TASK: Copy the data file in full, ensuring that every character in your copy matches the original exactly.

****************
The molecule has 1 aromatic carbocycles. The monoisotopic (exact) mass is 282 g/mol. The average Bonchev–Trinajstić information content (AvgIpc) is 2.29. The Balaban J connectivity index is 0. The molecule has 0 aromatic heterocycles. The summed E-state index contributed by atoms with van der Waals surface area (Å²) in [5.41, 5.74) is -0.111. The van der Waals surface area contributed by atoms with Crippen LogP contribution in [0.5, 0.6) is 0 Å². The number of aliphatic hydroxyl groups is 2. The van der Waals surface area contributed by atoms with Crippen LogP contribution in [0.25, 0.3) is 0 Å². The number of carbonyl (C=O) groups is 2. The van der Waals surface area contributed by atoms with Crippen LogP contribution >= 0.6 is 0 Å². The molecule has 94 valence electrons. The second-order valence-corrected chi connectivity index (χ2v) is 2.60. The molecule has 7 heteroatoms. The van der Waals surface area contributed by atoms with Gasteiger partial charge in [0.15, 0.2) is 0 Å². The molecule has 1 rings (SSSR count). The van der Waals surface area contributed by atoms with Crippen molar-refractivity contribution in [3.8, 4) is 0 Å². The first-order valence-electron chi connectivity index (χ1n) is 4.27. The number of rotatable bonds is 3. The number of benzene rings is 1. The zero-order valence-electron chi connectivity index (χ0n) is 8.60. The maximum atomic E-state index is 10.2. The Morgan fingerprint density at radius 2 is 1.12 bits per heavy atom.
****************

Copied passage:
The molecule has 1 aromatic carbocycles. The monoisotopic (exact) mass is 282 g/mol. The average Bonchev–Trinajstić information content (AvgIpc) is 2.29. The Balaban J connectivity index is 0. The molecule has 0 aromatic heterocycles. The summed E-state index contributed by atoms with van der Waals surface area (Å²) in [5.41, 5.74) is -0.111. The van der Waals surface area contributed by atoms with Crippen LogP contribution in [0.5, 0.6) is 0 Å². The number of aliphatic hydroxyl groups is 2. The van der Waals surface area contributed by atoms with Crippen LogP contribution in [0.25, 0.3) is 0 Å². The number of carbonyl (C=O) groups is 2. The van der Waals surface area contributed by atoms with Crippen LogP contribution >= 0.6 is 0 Å². The molecule has 94 valence electrons. The second-order valence-corrected chi connectivity index (χ2v) is 2.60. The molecule has 7 heteroatoms. The van der Waals surface area contributed by atoms with Gasteiger partial charge in [0.15, 0.2) is 0 Å². The molecule has 1 rings (SSSR count). The van der Waals surface area contributed by atoms with Crippen molar-refractivity contribution in [3.8, 4) is 0 Å². The first-order valence-electron chi connectivity index (χ1n) is 4.27. The number of rotatable bonds is 3. The number of benzene rings is 1. The zero-order valence-electron chi connectivity index (χ0n) is 8.60. The maximum atomic E-state index is 10.2. The Morgan fingerprint density at radius 2 is 1.12 bits per heavy atom.